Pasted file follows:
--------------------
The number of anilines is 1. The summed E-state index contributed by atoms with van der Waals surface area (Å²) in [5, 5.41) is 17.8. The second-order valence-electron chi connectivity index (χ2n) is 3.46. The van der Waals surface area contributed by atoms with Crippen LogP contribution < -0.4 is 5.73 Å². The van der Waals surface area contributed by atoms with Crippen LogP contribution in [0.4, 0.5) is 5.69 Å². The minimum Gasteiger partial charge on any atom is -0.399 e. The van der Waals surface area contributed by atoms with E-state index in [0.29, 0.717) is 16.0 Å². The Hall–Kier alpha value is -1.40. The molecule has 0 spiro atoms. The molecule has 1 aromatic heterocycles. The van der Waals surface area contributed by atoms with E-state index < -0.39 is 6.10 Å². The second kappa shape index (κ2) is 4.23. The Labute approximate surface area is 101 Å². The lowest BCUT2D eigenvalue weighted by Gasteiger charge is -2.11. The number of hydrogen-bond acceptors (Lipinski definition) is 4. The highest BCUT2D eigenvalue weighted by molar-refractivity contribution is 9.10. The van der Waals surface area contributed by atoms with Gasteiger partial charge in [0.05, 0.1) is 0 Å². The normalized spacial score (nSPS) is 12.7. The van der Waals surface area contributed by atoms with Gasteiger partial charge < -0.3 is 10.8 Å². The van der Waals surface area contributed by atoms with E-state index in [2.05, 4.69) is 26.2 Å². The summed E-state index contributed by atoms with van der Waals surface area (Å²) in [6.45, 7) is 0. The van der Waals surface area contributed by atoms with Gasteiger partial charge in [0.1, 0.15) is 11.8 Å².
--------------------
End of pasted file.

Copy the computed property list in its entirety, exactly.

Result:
The number of anilines is 1. The summed E-state index contributed by atoms with van der Waals surface area (Å²) in [5, 5.41) is 17.8. The second-order valence-electron chi connectivity index (χ2n) is 3.46. The van der Waals surface area contributed by atoms with Crippen LogP contribution < -0.4 is 5.73 Å². The van der Waals surface area contributed by atoms with Crippen LogP contribution in [0.4, 0.5) is 5.69 Å². The minimum Gasteiger partial charge on any atom is -0.399 e. The van der Waals surface area contributed by atoms with E-state index in [0.29, 0.717) is 16.0 Å². The Hall–Kier alpha value is -1.40. The molecule has 0 spiro atoms. The molecule has 1 aromatic heterocycles. The van der Waals surface area contributed by atoms with E-state index < -0.39 is 6.10 Å². The second kappa shape index (κ2) is 4.23. The Labute approximate surface area is 101 Å². The lowest BCUT2D eigenvalue weighted by Gasteiger charge is -2.11. The number of hydrogen-bond acceptors (Lipinski definition) is 4. The highest BCUT2D eigenvalue weighted by molar-refractivity contribution is 9.10. The van der Waals surface area contributed by atoms with Gasteiger partial charge in [0.05, 0.1) is 0 Å². The normalized spacial score (nSPS) is 12.7. The van der Waals surface area contributed by atoms with Gasteiger partial charge < -0.3 is 10.8 Å². The van der Waals surface area contributed by atoms with E-state index in [2.05, 4.69) is 26.2 Å². The summed E-state index contributed by atoms with van der Waals surface area (Å²) in [6.45, 7) is 0. The van der Waals surface area contributed by atoms with Gasteiger partial charge in [0.1, 0.15) is 11.8 Å².